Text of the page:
I have tried several times to learn a new language since leaving school. With studying history, I thought it was a good idea to learn Latin and only took 2 semesters of Spanish in high school. Anytime I got interested in a new travel destination or culture, I would start a new Duolingo lesson or pin a bunch of info graphs about it on Pinterest. It has only been this past year, that I have made any headway in actually creating a foundation for language learning.
In March, I began learning Mandarin through Verbling. When I went to China in September, I was able to functionally use what I learned to navigate streets and order food.
Why is it so darn difficult!?
For someone with a high reading comprehension level and decent memory, it has perplexed me how I could not retain language. There are many reasons for this. The main thing is that it is proven harder to learn languages as an adult. There are 2 memory systems in our brain and the one used in childhood helps quickly learn language components like grammar rules. That is why my little students with VIPKid pick up English so quickly while also learning other languages as well.
There are also lifestyle problems of trying to study during a busy adult life. I can practice a few key vocabulary words and forget them by the evening time after working both jobs. Here are my tips to combat these challenges and get you on the way to language learning success.
Pay for a Program
Although I promote a No Spend lifestyle, I do recommend finding a reliable program to pay for language learning. There is no need to pay for an expensive program like Rosetta Stone or college classes. But a little investment can be a big motivator in studying and spending time on language learning. I found myself motivated by investing my money in my language learning journey. There are programs cropping up daily. I liked using Verbling where I chose my own teacher for FaceTime classes. The instructors can name their own price and there are numerous languages available.
Watch Foriegn Shows on Streaming Service
This was not an option for me when I first left school and Netflix was still sending DVDs in the mail. (Do they still even do that?) The vast amount of content is incredible for the under 10 dollar price tag we pay a month for streaming services. I have found a fantastic selection of subtitled movies and tv shows to listen to the native language. There is also a great array on Amazon Prime streaming.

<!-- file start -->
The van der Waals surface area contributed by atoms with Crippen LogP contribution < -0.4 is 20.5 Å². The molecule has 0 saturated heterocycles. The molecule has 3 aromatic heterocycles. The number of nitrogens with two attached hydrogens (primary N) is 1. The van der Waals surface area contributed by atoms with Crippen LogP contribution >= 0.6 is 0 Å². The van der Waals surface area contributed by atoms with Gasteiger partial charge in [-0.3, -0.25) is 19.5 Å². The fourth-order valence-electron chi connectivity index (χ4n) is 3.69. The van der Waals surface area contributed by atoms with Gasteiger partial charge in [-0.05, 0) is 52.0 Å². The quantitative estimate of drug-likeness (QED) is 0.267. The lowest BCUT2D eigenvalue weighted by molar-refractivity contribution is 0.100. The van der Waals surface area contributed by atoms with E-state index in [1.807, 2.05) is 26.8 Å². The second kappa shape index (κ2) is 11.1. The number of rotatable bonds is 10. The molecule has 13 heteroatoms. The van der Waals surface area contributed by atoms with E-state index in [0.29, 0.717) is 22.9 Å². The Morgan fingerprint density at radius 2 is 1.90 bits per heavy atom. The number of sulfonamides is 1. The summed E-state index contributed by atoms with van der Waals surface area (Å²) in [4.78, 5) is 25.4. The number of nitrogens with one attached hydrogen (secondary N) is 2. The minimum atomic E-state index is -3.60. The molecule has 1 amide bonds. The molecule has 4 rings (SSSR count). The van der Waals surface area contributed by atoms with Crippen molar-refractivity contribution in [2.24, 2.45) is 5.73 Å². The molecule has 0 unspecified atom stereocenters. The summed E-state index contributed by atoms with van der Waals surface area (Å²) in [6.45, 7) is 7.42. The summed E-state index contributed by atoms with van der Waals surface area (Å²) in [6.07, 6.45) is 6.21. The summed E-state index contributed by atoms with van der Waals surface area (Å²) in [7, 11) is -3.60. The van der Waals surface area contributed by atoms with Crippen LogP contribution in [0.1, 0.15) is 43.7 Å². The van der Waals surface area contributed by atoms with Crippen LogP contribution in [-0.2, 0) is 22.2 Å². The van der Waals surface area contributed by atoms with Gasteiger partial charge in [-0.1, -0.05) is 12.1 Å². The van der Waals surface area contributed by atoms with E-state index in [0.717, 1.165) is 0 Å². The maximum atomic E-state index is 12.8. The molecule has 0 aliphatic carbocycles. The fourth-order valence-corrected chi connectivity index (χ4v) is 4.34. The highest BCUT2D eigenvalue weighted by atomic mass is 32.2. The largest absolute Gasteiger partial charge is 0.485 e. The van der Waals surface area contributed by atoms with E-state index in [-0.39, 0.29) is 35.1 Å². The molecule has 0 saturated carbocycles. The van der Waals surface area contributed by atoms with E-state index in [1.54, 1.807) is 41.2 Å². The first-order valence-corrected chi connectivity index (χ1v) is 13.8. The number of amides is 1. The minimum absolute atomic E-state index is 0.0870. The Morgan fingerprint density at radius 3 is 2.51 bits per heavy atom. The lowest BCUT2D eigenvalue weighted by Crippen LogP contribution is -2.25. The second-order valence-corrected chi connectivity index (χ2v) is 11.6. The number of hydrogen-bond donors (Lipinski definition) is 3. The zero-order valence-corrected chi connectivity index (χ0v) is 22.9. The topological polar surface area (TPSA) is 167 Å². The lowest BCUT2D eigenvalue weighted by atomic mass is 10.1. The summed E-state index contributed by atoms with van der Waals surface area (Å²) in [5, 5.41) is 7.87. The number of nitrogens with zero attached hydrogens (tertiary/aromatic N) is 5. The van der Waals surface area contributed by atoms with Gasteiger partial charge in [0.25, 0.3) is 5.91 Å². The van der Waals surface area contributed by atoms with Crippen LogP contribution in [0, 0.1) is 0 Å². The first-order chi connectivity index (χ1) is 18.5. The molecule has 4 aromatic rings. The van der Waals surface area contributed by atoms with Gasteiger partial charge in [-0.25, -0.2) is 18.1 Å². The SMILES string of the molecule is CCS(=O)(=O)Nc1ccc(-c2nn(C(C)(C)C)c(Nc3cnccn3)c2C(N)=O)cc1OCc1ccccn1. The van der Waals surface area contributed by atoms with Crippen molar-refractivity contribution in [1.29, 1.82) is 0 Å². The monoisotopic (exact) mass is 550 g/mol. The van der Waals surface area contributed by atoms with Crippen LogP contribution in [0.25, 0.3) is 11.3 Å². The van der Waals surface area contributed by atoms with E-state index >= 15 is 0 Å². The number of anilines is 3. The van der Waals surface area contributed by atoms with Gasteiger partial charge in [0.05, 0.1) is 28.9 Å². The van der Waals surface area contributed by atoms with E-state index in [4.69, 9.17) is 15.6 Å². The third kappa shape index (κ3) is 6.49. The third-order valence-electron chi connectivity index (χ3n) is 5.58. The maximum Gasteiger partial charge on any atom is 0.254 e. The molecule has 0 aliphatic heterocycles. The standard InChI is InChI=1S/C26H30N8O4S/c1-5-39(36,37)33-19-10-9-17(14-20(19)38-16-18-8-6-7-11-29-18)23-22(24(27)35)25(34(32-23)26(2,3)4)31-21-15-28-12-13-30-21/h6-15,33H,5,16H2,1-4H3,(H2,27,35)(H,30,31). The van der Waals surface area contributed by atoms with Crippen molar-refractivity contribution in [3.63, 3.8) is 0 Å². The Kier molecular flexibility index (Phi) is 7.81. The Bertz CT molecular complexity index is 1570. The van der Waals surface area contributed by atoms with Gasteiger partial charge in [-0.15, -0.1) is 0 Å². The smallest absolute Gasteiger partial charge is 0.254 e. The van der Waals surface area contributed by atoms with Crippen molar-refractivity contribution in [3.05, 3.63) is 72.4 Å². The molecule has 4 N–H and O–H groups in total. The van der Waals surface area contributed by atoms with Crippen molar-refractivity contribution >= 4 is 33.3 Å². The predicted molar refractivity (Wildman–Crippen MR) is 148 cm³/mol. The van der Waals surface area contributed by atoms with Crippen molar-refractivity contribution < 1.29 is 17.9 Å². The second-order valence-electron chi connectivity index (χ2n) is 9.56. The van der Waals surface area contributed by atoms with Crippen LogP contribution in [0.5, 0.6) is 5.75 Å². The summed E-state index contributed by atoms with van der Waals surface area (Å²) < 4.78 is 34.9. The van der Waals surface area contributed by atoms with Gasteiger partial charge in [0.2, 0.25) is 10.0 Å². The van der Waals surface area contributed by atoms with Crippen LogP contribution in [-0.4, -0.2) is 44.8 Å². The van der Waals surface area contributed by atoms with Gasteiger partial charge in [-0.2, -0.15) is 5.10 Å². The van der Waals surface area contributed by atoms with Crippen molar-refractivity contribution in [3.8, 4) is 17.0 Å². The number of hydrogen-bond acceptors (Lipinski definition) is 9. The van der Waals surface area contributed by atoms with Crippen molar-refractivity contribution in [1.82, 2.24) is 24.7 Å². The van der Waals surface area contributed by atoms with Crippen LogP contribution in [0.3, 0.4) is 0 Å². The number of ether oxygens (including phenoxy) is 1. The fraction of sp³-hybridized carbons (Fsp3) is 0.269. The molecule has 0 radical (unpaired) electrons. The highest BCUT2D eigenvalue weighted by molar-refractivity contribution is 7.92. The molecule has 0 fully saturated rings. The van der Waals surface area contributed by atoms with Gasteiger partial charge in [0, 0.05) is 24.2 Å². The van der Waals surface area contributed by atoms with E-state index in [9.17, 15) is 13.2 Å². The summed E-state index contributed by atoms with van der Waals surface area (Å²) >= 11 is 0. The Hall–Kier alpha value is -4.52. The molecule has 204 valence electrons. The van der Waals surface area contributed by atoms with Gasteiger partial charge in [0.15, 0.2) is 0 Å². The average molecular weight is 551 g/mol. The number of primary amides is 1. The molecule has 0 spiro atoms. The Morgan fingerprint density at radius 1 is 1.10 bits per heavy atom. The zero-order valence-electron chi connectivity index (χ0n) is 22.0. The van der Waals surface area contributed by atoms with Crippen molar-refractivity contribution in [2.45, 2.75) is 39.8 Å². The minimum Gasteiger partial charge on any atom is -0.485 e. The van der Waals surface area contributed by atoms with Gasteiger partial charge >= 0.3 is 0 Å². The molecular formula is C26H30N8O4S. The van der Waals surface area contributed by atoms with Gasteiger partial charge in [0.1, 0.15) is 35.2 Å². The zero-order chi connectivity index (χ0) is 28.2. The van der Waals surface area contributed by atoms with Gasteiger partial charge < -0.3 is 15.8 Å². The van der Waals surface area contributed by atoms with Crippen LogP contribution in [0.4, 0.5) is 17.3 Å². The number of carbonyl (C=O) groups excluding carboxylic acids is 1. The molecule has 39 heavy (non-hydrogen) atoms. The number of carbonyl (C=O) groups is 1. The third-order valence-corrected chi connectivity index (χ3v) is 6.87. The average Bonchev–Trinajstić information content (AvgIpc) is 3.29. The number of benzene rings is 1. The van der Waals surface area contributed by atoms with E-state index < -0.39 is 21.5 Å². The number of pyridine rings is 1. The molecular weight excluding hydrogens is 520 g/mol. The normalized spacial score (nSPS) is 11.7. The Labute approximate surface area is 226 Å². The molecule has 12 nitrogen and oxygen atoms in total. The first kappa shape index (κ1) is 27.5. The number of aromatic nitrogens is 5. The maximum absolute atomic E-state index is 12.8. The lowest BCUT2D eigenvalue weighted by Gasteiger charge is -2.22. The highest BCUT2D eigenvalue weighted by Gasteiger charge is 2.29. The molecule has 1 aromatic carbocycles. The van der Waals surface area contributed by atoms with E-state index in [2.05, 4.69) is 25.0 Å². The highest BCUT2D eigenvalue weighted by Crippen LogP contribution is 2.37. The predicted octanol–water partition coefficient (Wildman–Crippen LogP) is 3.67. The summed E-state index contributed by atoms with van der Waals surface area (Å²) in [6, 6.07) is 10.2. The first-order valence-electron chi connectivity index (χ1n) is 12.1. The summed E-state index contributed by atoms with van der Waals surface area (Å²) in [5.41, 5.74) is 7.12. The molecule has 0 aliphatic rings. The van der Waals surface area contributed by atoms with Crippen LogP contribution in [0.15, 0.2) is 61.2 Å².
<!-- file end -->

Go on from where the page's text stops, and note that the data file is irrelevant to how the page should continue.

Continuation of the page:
Watching media of the language you are learning really helps listening skills and pronunciation development. They are also a great way to get a sneak peek into the culture of the country too.
Listen to Songs
While learning Chinese, I developed a love for listening to the Meteor Garden and Crazy Rich Asians Soundtrack on Amazon Music. If you can retrieve a translation, listening to music is a catchy way to practice vocabulary. Tunes a great way to encourage memorization. You do not have to pay for a music streaming service either. Just do a quick YouTube search and you will be in business for all kinds of songs. If you want a variety, Pandora has stations as well focusing on international music.
Use Old School Flashcards
You cannot go wrong with this traditional memorization method. Using them is a great way to take a break from technology and minimize screen fatigue. I do them in categories like verbs, colors, food, and others. It is best to write them in order to reinforce memory.
If you do not have time, phone apps like Memrise have preloaded cards and games already built in.
Find Ways to Incorporate the Language Daily
This is the most important of all. Take time to practice the language. Say it to yourself while you drive alone, write phrases, or find a friend to practice. The app Tandem is a great way to find someone else who you can practice with while they can practice English. This can be done in person or on FaceTime. The day after my Verbling classes, I would repeat the sentences and words learned over and over. I would also record myself and listen to my own pronunciation again Google translate.
Without context, the language will be lost.
Do you know another language? How did you learn them?
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